The new Apple File System (APFS) is available on macOS with High Sierra (10.13) and higher, and Retrospect 14.5 and higher for Mac are certified to work with High Sierra and APFS with the known issues below. Previous versions of Retrospect for Mac have varying compatibility. See below for our results installing Retrospect on the default configuration of APFS.
Apple File System (APFS) is the new file system on macOS. It replaces HFS+, a file system that Apple has maintained for the last twenty years. iOS and watchOS have already been migrated to using APFS this year, and with High Sierra, Apple is migrating macOS as well.
For customers with flash storage, High Sierra will automatically migrate your storage from HFS+ to APFS. For customers with hard disk drives (HDDs) and Fusion drives, your systems won’t be migrated. For more information, see Apple’s Prepare for APFS in macOS High Sierra.
Retrospect fully supports restoring an HFS+ volume to an APFS volume. Retrospect also fully supports restoring an APFS volume to an HFS+ volume as long as there are no case-sensitivity issues with files in the same directory, and you can always work around case-sensitivity restore problems by using "Copy to a new folder" mode.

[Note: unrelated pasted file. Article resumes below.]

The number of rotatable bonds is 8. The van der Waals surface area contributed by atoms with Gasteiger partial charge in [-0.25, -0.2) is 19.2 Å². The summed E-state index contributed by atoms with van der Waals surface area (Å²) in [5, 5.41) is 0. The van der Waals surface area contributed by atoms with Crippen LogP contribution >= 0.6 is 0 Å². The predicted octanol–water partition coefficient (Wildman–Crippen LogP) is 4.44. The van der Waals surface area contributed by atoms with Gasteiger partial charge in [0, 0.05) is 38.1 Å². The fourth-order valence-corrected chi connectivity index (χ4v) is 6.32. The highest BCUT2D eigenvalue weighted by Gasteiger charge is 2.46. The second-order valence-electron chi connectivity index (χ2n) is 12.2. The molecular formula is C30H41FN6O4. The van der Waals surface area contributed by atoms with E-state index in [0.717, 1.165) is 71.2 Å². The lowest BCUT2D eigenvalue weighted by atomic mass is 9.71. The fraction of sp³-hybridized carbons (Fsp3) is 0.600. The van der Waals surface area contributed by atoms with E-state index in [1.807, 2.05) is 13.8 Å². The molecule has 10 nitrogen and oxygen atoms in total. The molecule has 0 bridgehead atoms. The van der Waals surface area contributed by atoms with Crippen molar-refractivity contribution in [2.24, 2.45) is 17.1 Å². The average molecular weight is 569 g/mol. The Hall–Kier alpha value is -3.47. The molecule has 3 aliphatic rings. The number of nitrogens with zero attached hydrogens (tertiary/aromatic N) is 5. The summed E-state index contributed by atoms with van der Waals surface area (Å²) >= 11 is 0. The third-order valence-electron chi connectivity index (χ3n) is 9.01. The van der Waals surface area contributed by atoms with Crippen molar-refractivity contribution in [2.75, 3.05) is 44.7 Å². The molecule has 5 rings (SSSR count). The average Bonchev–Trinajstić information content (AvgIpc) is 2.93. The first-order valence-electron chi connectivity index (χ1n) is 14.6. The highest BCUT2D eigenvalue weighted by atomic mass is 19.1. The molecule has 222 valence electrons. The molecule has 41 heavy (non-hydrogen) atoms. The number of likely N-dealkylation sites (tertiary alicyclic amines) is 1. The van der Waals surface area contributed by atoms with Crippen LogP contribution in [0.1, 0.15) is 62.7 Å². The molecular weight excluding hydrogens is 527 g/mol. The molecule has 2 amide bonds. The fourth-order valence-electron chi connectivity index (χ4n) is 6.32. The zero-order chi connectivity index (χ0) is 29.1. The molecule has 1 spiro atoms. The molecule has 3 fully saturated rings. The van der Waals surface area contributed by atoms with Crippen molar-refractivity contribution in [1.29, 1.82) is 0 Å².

Retrospect cannot perform a bootable restore or bootable duplicate for an APFS destination volume. We are in touch with Apple to resolve this issue.
Instant Scan is not compatible with APFS.
Retrospect for Mac will install on APFS, but licensing is not functional and prevents any operation. Retrospect Client for Mac also is able to install but does not run. You will need to upgrade to protect your APFS volume.
Retrospect is able to install and backup/restore APFS volumes. These show up as SMBFS in the user interface. However, Retrospect Client for Mac is able to install but not run. You will need to upgrade to protect your APFS volume on any Mac client.
Retrospect Client for Mac is able to install but not run. You will need to upgrade to protect your APFS volume on any Mac client.
Last Update: 24 avril 2019